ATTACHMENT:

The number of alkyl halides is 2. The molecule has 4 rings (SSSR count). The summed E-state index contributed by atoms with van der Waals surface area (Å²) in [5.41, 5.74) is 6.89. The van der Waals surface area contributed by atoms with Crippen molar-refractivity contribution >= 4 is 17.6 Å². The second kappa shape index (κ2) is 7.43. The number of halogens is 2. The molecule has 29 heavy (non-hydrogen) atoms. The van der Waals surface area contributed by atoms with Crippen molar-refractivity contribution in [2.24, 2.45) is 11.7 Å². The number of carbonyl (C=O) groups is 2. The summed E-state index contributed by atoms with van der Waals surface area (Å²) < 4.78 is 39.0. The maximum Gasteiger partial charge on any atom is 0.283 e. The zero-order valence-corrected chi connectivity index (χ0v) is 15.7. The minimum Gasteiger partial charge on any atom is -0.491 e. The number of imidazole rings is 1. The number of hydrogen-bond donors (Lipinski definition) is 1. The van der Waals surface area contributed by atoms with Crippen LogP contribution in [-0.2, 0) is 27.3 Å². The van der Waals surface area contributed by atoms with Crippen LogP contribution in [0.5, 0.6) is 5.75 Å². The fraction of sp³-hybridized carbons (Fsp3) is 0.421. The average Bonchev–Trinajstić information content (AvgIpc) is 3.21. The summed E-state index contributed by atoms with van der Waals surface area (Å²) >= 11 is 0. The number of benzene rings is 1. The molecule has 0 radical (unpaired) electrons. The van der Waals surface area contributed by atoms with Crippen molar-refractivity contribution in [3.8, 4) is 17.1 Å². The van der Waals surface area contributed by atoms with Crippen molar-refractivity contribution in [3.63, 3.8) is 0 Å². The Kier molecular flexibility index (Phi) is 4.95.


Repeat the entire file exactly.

The number of alkyl halides is 2. The molecule has 4 rings (SSSR count). The summed E-state index contributed by atoms with van der Waals surface area (Å²) in [5.41, 5.74) is 6.89. The van der Waals surface area contributed by atoms with Crippen molar-refractivity contribution >= 4 is 17.6 Å². The second kappa shape index (κ2) is 7.43. The number of halogens is 2. The molecule has 29 heavy (non-hydrogen) atoms. The van der Waals surface area contributed by atoms with Crippen molar-refractivity contribution in [2.24, 2.45) is 11.7 Å². The number of carbonyl (C=O) groups is 2. The summed E-state index contributed by atoms with van der Waals surface area (Å²) < 4.78 is 39.0. The maximum Gasteiger partial charge on any atom is 0.283 e. The zero-order valence-corrected chi connectivity index (χ0v) is 15.7. The minimum Gasteiger partial charge on any atom is -0.491 e. The number of imidazole rings is 1. The number of hydrogen-bond donors (Lipinski definition) is 1. The van der Waals surface area contributed by atoms with Crippen LogP contribution in [-0.2, 0) is 27.3 Å². The van der Waals surface area contributed by atoms with Crippen LogP contribution in [0.5, 0.6) is 5.75 Å². The fraction of sp³-hybridized carbons (Fsp3) is 0.421. The average Bonchev–Trinajstić information content (AvgIpc) is 3.21. The summed E-state index contributed by atoms with van der Waals surface area (Å²) >= 11 is 0. The number of benzene rings is 1. The molecule has 0 radical (unpaired) electrons. The van der Waals surface area contributed by atoms with Crippen molar-refractivity contribution in [3.8, 4) is 17.1 Å². The van der Waals surface area contributed by atoms with Crippen molar-refractivity contribution in [3.63, 3.8) is 0 Å². The Kier molecular flexibility index (Phi) is 4.95.